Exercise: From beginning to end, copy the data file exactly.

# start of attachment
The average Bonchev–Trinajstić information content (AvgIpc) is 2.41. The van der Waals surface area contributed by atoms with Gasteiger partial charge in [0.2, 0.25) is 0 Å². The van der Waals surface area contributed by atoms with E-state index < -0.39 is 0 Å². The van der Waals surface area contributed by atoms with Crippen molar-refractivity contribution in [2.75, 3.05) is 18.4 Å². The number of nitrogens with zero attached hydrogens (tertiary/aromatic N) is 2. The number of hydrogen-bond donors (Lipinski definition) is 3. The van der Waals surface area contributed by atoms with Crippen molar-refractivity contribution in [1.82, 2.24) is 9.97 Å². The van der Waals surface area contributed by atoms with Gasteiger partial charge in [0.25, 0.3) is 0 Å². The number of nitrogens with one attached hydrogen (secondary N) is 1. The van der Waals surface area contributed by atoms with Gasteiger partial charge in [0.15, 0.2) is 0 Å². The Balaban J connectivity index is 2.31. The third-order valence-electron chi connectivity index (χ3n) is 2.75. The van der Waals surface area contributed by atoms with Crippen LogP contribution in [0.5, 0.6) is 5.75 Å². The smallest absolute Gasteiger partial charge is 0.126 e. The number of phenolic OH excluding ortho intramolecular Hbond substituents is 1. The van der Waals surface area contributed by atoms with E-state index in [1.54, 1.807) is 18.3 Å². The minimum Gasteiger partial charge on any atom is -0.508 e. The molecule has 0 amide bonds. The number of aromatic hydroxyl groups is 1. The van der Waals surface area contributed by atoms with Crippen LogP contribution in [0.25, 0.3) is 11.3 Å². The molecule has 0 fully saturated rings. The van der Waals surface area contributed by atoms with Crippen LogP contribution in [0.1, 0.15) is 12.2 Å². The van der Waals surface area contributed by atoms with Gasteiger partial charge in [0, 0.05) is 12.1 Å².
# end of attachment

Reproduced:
The average Bonchev–Trinajstić information content (AvgIpc) is 2.41. The van der Waals surface area contributed by atoms with Gasteiger partial charge in [0.2, 0.25) is 0 Å². The van der Waals surface area contributed by atoms with E-state index < -0.39 is 0 Å². The van der Waals surface area contributed by atoms with Crippen molar-refractivity contribution in [2.75, 3.05) is 18.4 Å². The number of nitrogens with zero attached hydrogens (tertiary/aromatic N) is 2. The number of hydrogen-bond donors (Lipinski definition) is 3. The van der Waals surface area contributed by atoms with Crippen molar-refractivity contribution in [1.82, 2.24) is 9.97 Å². The van der Waals surface area contributed by atoms with Gasteiger partial charge in [0.25, 0.3) is 0 Å². The number of nitrogens with one attached hydrogen (secondary N) is 1. The van der Waals surface area contributed by atoms with Gasteiger partial charge in [0.15, 0.2) is 0 Å². The Balaban J connectivity index is 2.31. The third-order valence-electron chi connectivity index (χ3n) is 2.75. The van der Waals surface area contributed by atoms with Crippen LogP contribution in [0.5, 0.6) is 5.75 Å². The smallest absolute Gasteiger partial charge is 0.126 e. The number of phenolic OH excluding ortho intramolecular Hbond substituents is 1. The van der Waals surface area contributed by atoms with E-state index in [1.54, 1.807) is 18.3 Å². The minimum Gasteiger partial charge on any atom is -0.508 e. The molecule has 0 amide bonds. The number of aromatic hydroxyl groups is 1. The van der Waals surface area contributed by atoms with Crippen LogP contribution in [0.25, 0.3) is 11.3 Å². The molecule has 0 fully saturated rings. The van der Waals surface area contributed by atoms with Crippen LogP contribution in [0.1, 0.15) is 12.2 Å². The van der Waals surface area contributed by atoms with Gasteiger partial charge in [0, 0.05) is 12.1 Å².